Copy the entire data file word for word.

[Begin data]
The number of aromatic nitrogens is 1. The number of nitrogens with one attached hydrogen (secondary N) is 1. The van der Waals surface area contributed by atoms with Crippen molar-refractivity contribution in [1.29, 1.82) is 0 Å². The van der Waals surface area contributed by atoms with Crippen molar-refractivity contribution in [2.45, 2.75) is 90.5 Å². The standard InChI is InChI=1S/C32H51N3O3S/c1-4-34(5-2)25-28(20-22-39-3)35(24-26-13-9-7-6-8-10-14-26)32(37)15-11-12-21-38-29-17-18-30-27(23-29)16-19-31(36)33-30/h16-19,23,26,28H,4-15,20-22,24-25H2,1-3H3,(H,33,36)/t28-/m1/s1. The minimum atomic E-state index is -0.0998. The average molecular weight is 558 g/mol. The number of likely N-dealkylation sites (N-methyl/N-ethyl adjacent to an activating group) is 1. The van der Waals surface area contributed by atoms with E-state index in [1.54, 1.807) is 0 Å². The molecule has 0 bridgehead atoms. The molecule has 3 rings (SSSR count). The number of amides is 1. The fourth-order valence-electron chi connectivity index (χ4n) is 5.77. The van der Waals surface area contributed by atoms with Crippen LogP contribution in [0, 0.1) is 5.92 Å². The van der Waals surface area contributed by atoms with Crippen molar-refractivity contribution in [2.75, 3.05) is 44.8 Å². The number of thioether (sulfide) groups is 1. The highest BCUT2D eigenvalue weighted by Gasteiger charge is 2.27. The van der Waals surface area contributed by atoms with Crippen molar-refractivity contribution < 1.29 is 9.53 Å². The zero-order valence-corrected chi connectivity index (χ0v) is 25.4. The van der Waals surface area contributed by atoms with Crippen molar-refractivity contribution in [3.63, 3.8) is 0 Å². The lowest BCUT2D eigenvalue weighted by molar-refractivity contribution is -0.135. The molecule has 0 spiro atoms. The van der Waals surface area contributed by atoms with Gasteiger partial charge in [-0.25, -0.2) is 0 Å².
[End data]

The number of aromatic nitrogens is 1. The number of nitrogens with one attached hydrogen (secondary N) is 1. The van der Waals surface area contributed by atoms with Crippen molar-refractivity contribution in [1.29, 1.82) is 0 Å². The van der Waals surface area contributed by atoms with Crippen molar-refractivity contribution in [2.45, 2.75) is 90.5 Å². The standard InChI is InChI=1S/C32H51N3O3S/c1-4-34(5-2)25-28(20-22-39-3)35(24-26-13-9-7-6-8-10-14-26)32(37)15-11-12-21-38-29-17-18-30-27(23-29)16-19-31(36)33-30/h16-19,23,26,28H,4-15,20-22,24-25H2,1-3H3,(H,33,36)/t28-/m1/s1. The minimum atomic E-state index is -0.0998. The average molecular weight is 558 g/mol. The number of likely N-dealkylation sites (N-methyl/N-ethyl adjacent to an activating group) is 1. The van der Waals surface area contributed by atoms with E-state index in [1.54, 1.807) is 0 Å². The molecule has 0 bridgehead atoms. The molecule has 3 rings (SSSR count). The number of amides is 1. The fourth-order valence-electron chi connectivity index (χ4n) is 5.77. The van der Waals surface area contributed by atoms with Crippen LogP contribution in [0, 0.1) is 5.92 Å². The van der Waals surface area contributed by atoms with Crippen molar-refractivity contribution in [2.75, 3.05) is 44.8 Å². The number of thioether (sulfide) groups is 1. The highest BCUT2D eigenvalue weighted by Gasteiger charge is 2.27. The van der Waals surface area contributed by atoms with Crippen molar-refractivity contribution < 1.29 is 9.53 Å². The zero-order valence-corrected chi connectivity index (χ0v) is 25.4. The van der Waals surface area contributed by atoms with Crippen molar-refractivity contribution in [3.63, 3.8) is 0 Å². The lowest BCUT2D eigenvalue weighted by molar-refractivity contribution is -0.135. The molecule has 0 spiro atoms. The van der Waals surface area contributed by atoms with Gasteiger partial charge in [-0.25, -0.2) is 0 Å².